How will aortic stenosis affect other parts of my body?

It will vary. Aortic stenosis means that the valve that allows blood to go from your heart to the rest of your body is narrowed. How this affects the rest of your body will depend on how narrow it is; if it's severely narrowed it affect blood supply to the rest of the body and coronaries but more importantly it will make your heart work very hard to pump blood out and this may produce long term damage.
Substantially. The heart is straining depending on the degree of stenosis. Left ventricular enlarging hypertrophy but this is not maximally functional. The rest of the body is getting less pulsatille flow and pressure as severity of stenosis increases. Debris from the valve may embolize anywhere _brain and stroke possible. The stenotic valve is at greater risk for infection angina, syncope, and heart failure.

Related Questions

How does a child develop aortic stenosis at such an early age, isn't this a disease for the elderly?

Heart formation. Aortic stenosis in a child is due to abnormal heart development. The normal valve has 3 leaflets. The individual valve leaflets may be fused together or malformed.
Not necessarily. Aortic stenosis can result from a malformation of the valve in a fetus. It is often detected by its high pitched murmur in the first weeks after birth & can be helped by doing a catheter based treatment soon after it is found. The as of an older adult is quite a different issue.
Not Only Elderly. You are correct in that as is common in the elderly. But children are not little adults, and the process is different. In children with, the aortic valve itself usually did not develop normally. Or, they contracted a disease like rheumatic fever which affects heart valves (quite rare in the west). Please discuss your specific issues with your cardiologist.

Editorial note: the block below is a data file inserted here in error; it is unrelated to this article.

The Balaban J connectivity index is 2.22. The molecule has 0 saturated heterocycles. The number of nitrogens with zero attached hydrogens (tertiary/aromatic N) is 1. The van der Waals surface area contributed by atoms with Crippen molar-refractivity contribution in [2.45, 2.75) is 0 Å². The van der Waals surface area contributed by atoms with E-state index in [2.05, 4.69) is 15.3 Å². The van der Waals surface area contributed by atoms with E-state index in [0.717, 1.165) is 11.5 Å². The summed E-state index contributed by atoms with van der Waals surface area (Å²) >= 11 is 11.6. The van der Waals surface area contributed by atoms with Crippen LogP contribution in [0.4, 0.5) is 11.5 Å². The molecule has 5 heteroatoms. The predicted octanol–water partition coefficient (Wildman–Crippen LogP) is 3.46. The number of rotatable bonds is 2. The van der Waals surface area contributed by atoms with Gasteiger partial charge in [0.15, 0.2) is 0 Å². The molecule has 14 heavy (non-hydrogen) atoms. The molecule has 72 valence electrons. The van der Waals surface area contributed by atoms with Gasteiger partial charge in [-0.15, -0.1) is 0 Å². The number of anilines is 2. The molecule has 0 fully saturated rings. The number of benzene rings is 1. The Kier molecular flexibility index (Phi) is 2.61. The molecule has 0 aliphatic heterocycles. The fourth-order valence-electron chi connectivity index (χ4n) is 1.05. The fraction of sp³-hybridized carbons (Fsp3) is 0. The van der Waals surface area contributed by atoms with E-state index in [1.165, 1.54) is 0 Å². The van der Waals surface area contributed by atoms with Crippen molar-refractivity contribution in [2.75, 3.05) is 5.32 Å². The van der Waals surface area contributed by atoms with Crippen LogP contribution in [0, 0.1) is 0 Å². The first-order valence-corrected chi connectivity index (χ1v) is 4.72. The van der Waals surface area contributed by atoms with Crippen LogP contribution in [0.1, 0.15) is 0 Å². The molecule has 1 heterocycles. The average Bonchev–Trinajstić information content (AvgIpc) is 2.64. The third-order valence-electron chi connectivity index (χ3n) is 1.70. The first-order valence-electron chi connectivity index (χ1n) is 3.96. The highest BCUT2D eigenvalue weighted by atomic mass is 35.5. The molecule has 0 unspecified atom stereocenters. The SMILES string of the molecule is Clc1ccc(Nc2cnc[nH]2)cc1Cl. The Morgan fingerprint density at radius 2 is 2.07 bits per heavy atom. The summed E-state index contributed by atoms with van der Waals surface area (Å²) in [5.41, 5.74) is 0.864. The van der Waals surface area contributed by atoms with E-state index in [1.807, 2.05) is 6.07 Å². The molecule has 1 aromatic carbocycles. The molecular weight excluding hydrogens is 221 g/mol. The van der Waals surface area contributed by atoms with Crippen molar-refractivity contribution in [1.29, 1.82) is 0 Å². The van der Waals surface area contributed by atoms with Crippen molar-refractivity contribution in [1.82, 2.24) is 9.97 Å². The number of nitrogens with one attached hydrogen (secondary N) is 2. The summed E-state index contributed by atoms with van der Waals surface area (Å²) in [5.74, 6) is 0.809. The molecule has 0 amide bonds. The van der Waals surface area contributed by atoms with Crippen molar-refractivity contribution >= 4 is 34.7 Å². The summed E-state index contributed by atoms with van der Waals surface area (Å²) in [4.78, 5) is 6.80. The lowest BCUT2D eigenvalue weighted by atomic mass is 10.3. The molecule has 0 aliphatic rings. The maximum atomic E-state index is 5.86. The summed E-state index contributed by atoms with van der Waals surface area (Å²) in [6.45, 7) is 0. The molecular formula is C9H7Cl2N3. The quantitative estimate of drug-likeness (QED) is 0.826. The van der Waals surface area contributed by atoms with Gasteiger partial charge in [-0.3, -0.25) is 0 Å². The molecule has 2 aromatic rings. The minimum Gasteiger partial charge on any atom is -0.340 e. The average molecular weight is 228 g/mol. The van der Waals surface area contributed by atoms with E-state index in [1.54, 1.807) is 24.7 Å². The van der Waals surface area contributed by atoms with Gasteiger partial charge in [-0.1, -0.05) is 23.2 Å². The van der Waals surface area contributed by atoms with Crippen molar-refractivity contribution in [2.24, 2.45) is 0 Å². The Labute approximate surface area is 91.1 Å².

What is an aortic stenosis?

A valve problem. Aortic stenosis is a hardening of the last valve in the heart; this valve is the last thing blood passes through before it is sent out to the body. As you would expect, this valve is called the aortic valve. Symptoms of aortic stenosis can include chest pain, passing out and heart failure symptoms. The treatment of severe aortic stenosis is almost always surgical.
Narrow valve. Narrowing of the valve leaving the heart which is progressive, has no cure besides surgery. Once at least moderate needs yearly follow up.
Small valve. The aortic valve opens when the heart contracts, allowing the blood to flow from the heart to the aorta which supplies the body. When aortic stenosis occurs, the aortic valve narrows, impeding the flow of blood out of the heart. If the patients develops any symptoms, surgical replacement is needed.
Narrowing of the. Aortic valve by calcification causing fixed restriction of blood flow out of the heart.

How is aortic stenosis treated?

Surgery vs Meds. Initially aortic stenosis (as) is treated with medications, but when the heart begins failing due to it as well as a few other parameters, it is time to think about surgical valve replacement. This can be done either as a traditional open heart operation or in some cases now percutaneously without having an incision.
Age dependent? Infants with aortic valve stenosis go to the pediatric cath lab for balloon dilation of the valve. The balloons are small, shaped like a hotdog, are positioned across the stenotic valve then quickly inflated and deflated to open the valve. A second procedure we do for kids is called the "ross procedure" where a patient's pulmonary valve is moved to the aortic and a graft replaces the pulm valve.

Aortic stenosis --is it serious?

Yes. Critical aortic stenosis may result in sudden death, stroke. Organic heart disease, heart failure, heart attack. Echocardiography and cardiac catheterization are diagnostic.
Depends. Depends upon degree, other underlying disease and history of progression. It certainly can be serious, but with todays sophisticated echocardiography, we see a lot of mild aortic stenosis that is identified incidentally that will never amount to much.
Aortic stenosis. This is usually progressive narrowing of the aortic valve. If the valve becomes critically narrowed, especially with symptoms of chest pain, shortness of breath, or fainting with exercise, can decrease survival significantly unless the valve is replaced.

Can you survive aortic stenosis?

Yes. The majority of people with aortic stenosis actually die from something else. If it is severe and untreated it can cause sudden death.

Can one live with aortic stenosis?

Yes. The majority of people with aortic stenosis actually die from something else. If it is severe and untreated it can cause sudden death.